Geek History Month

Website Asylum.com wrote yesterday that August should be Geek History Month, a time to examine the history in all things geek. It’s not a website that I have any experience with: the brief announcement that they made had been retweeted from their own feed by several of the people that I follow, and it seems like a good idea.

Geek things seem to be on the rise, from the movies and books that have become increasingly popular with mainstream audiences to the President of the United States dropping in references to photo ops and speeches. Reading over the news every day, I feel like I am reading stories of advances, events and situations that can only exist in a science fictional universe, and it seems that a dedicated month (while somewhat silly) looking over some of the people, events and works that have created the world that we live in a good thing, and a good excuse to write about it.

A society where geeks, and more importantly, their passion for knowledge, science, literature and technology, are valued is something to be treasured indeed. A love for knowledge is something that drives people to achieve great things. In the past century, there has been a remarkable boom in technology, science, and literature that has completely redefined our understanding of the universe, and our very existence.

Earlier last month, I brought along my iPad to my grandmother, as I’d loaded some pictures from my Brother’s wedding onto it, and wanted to demonstrate what it would do, as she had been talking about some alternatives to her current internet system, WebTV, which has become increasingly outdated. When I left, I remembered that she had been born in the 1930s, when radio reigned supreme for the public, and since that time, she has seen much in the way of technology, from the first atomic bombs to the first men into space and onto the moon, from when computers once filled a room, to ones that could fit into one’s hands and from the first films on the silver screen to the digital theaters’ ability to bring just about anything to life.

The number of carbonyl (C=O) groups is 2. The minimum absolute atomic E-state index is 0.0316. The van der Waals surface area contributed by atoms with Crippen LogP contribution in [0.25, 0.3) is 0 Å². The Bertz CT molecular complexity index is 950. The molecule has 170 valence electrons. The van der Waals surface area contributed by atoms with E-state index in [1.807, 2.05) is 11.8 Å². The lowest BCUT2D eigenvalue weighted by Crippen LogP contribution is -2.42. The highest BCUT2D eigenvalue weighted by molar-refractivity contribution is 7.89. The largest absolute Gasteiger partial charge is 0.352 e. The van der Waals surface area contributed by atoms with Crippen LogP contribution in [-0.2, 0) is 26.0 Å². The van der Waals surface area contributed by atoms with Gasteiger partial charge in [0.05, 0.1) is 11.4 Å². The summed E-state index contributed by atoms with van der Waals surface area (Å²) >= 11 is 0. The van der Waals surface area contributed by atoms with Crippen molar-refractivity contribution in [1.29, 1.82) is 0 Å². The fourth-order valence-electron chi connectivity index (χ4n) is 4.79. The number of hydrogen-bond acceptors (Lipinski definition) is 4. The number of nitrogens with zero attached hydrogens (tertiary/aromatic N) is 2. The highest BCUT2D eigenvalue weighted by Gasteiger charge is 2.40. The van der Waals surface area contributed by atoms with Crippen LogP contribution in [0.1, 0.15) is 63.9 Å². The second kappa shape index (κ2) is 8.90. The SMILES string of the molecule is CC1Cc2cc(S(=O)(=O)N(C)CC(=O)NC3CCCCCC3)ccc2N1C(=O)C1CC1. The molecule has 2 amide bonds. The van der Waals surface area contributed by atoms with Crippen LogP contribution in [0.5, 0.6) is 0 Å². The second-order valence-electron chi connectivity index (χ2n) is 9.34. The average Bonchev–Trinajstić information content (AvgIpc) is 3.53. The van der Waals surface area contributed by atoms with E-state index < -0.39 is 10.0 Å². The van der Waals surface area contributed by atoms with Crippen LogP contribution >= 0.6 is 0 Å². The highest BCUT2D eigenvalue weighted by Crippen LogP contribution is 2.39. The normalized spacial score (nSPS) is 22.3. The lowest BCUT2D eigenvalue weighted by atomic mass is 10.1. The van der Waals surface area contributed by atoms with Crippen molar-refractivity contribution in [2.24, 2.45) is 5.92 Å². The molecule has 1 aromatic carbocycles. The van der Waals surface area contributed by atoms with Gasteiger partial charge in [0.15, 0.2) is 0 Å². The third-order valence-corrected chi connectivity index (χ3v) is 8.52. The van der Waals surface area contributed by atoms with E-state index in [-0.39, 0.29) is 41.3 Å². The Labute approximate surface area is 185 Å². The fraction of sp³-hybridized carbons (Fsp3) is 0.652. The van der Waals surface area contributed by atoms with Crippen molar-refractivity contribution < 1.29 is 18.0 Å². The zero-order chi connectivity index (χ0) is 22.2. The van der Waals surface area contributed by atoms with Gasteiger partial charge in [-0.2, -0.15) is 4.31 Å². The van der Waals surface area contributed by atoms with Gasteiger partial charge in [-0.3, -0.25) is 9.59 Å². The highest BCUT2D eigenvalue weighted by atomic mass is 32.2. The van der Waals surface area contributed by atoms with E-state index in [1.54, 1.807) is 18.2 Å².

Looking back at the history of the twentieth century, it seems that much of what has happened over that time is the product of advancements of knowledge, and the people who pursued knowledge, took risks, and sought to entertain, and along the way, defined our nation, and our world, by their actions. It’s entirely appropriate that these achievements be looked back upon, as everything that has happened in the past has influenced the present and beyond, creating the geeks of today.

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5 thoughts on “Geek History Month

    • Examples are generally pretty good, although I’m not planning on defining it with the series of posts that I have planned. Benjamin Nugent’s book, American Nerd, has a pretty good definition that I tend to work with.

  1. Okay, I have read the above post. It bothers me that the social implications and meanings are dismissed with a parenthetical aside, since my first exposure to the word nerd had a very negative meaning, and geek originally meant something pretty negative too, a sort of 1940s sideshow freak concept. Sure, meaning change (gay is a good example) but there are plenty of other terms which work perfectly well, such as fan, buff or aficionado. Okay, now I’m just griping about words, and I get that it’s not the point. I just wish someone would come up with a word without the (originally) negative coloring. ** sigh **

    • I have absolutely no issue with the word ‘Geek’ – I’m a self-described one, and while there’s similar words, they don’t carry the same connotations for *me*.

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